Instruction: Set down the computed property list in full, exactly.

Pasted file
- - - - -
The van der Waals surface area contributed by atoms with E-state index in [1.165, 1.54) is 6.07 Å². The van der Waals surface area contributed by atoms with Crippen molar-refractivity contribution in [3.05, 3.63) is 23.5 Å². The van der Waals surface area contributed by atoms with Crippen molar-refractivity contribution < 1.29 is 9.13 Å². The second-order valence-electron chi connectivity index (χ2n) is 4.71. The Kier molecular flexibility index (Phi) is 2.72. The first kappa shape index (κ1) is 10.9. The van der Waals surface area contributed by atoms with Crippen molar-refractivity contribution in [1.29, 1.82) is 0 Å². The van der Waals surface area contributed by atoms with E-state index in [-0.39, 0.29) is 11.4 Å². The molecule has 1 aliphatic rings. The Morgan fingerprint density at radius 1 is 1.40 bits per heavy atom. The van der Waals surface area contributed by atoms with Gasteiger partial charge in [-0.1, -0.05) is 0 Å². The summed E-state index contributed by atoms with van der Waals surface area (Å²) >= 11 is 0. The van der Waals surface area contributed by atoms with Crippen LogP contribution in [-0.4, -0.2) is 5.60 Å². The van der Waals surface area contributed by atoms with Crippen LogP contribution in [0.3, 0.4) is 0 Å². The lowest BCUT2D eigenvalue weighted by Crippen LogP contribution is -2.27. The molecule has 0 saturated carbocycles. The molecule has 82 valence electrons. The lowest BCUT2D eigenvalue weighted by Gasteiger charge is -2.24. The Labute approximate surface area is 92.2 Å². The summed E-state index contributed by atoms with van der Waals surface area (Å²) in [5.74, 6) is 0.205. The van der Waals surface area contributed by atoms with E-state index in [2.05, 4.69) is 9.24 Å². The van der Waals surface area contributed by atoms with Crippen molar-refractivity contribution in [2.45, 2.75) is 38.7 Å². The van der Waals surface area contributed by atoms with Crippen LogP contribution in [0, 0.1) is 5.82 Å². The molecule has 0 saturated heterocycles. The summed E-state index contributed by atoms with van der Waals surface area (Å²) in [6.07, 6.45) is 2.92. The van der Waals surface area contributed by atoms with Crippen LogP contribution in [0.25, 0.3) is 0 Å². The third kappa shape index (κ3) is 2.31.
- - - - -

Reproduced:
The van der Waals surface area contributed by atoms with E-state index in [1.165, 1.54) is 6.07 Å². The van der Waals surface area contributed by atoms with Crippen molar-refractivity contribution in [3.05, 3.63) is 23.5 Å². The van der Waals surface area contributed by atoms with Crippen molar-refractivity contribution < 1.29 is 9.13 Å². The second-order valence-electron chi connectivity index (χ2n) is 4.71. The Kier molecular flexibility index (Phi) is 2.72. The first kappa shape index (κ1) is 10.9. The van der Waals surface area contributed by atoms with Crippen molar-refractivity contribution in [1.29, 1.82) is 0 Å². The van der Waals surface area contributed by atoms with E-state index in [-0.39, 0.29) is 11.4 Å². The molecule has 1 aliphatic rings. The Morgan fingerprint density at radius 1 is 1.40 bits per heavy atom. The van der Waals surface area contributed by atoms with Gasteiger partial charge in [-0.1, -0.05) is 0 Å². The summed E-state index contributed by atoms with van der Waals surface area (Å²) >= 11 is 0. The van der Waals surface area contributed by atoms with Crippen LogP contribution in [-0.4, -0.2) is 5.60 Å². The van der Waals surface area contributed by atoms with Crippen LogP contribution in [0.3, 0.4) is 0 Å². The lowest BCUT2D eigenvalue weighted by Crippen LogP contribution is -2.27. The molecule has 0 saturated carbocycles. The molecule has 82 valence electrons. The lowest BCUT2D eigenvalue weighted by Gasteiger charge is -2.24. The Labute approximate surface area is 92.2 Å². The summed E-state index contributed by atoms with van der Waals surface area (Å²) in [5.74, 6) is 0.205. The van der Waals surface area contributed by atoms with E-state index in [2.05, 4.69) is 9.24 Å². The van der Waals surface area contributed by atoms with Crippen molar-refractivity contribution in [2.45, 2.75) is 38.7 Å². The van der Waals surface area contributed by atoms with Crippen LogP contribution in [0, 0.1) is 5.82 Å². The molecule has 0 saturated heterocycles. The summed E-state index contributed by atoms with van der Waals surface area (Å²) in [6.07, 6.45) is 2.92. The van der Waals surface area contributed by atoms with Crippen LogP contribution in [0.25, 0.3) is 0 Å². The third kappa shape index (κ3) is 2.31.